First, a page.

Nations fail to reach accord on swordfish – International Commission on the Conservation of Atlantic Tuna
Nations Fail to Reach Accord on Swordfish
Carmen J. Blondin, Deputry Assistant Secretary of Commerce who led the U.S. delegation in late November 1989 to a meeting on the International Commission on the Conservation of Atlantic Tuna (ICCAT), a 22-nation organization that manaegs highly migrztory species such as tunas and swordfish, said that said he was “deeply disappointed” at the failure of atlantic fishing nations to reach agreement on limiting swordfish catches. The size of the North Atlantic swordfish stock, Blondin said, has declined steadily in recent years, and is now at about 30 percent of the 1978 level.
The meeting, in Madeira, Portugal, ended without agreement among Commission members on restricting swordfish catches. “All our statist ics point to real problems,” Blondin warned. “The average swordfish caught in the North Atlantic in 1988 was only half the size of those taken in 1978. And the size of the spawning stock–the life blood of the fishery–was down 40 percent during the same period.”
“In spite of these gloomy numbers,” Blonding said, “ICCAT members were unwilling to take the management steps needed to protect this important species.” Blondin was particularly critical of Spain, which he said, “rejected out of hand any possibility of at least limiting increases in current catch levels.”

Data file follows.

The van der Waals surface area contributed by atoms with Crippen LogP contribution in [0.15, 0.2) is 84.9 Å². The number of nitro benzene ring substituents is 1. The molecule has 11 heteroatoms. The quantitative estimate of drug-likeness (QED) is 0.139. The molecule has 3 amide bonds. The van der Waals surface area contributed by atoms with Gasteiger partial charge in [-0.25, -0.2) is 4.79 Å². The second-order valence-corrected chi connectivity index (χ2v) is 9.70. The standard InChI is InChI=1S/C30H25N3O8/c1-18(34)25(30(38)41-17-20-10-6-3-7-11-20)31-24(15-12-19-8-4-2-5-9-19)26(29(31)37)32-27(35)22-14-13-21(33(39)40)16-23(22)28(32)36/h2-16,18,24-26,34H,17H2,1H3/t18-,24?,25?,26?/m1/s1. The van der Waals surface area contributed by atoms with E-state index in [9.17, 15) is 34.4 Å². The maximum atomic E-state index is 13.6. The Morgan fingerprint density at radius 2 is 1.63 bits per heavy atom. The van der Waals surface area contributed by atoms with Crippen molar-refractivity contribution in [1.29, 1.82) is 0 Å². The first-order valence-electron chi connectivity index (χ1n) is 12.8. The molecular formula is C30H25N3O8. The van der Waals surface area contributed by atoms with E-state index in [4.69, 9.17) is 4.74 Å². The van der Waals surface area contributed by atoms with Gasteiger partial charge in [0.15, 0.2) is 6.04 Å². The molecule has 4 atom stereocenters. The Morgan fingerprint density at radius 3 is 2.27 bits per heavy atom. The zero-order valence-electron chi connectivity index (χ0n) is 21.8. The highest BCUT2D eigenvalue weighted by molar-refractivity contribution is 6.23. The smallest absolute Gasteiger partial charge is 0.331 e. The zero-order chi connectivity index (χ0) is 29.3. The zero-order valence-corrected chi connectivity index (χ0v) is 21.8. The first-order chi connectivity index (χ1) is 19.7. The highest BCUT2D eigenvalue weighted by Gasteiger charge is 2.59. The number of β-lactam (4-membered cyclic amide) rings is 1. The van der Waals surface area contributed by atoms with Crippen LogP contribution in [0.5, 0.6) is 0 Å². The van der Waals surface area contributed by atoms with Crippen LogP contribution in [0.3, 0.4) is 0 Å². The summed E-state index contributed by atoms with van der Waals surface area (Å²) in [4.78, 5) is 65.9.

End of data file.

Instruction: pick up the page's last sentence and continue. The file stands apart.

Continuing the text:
“Efforts taken by the United States or any other nation will be useless if action isn’t ultimately taken by Spain,” Blondin said. The Spanish fleet, he added, has been harvesting almost half the total North Atlantic swordfish catch in recent years and has more than triple its catch in the North Atlantic since 1979. In addition to the United States and Spain, ICCAT members include members of the European Community and African, South American, and Asian countries.
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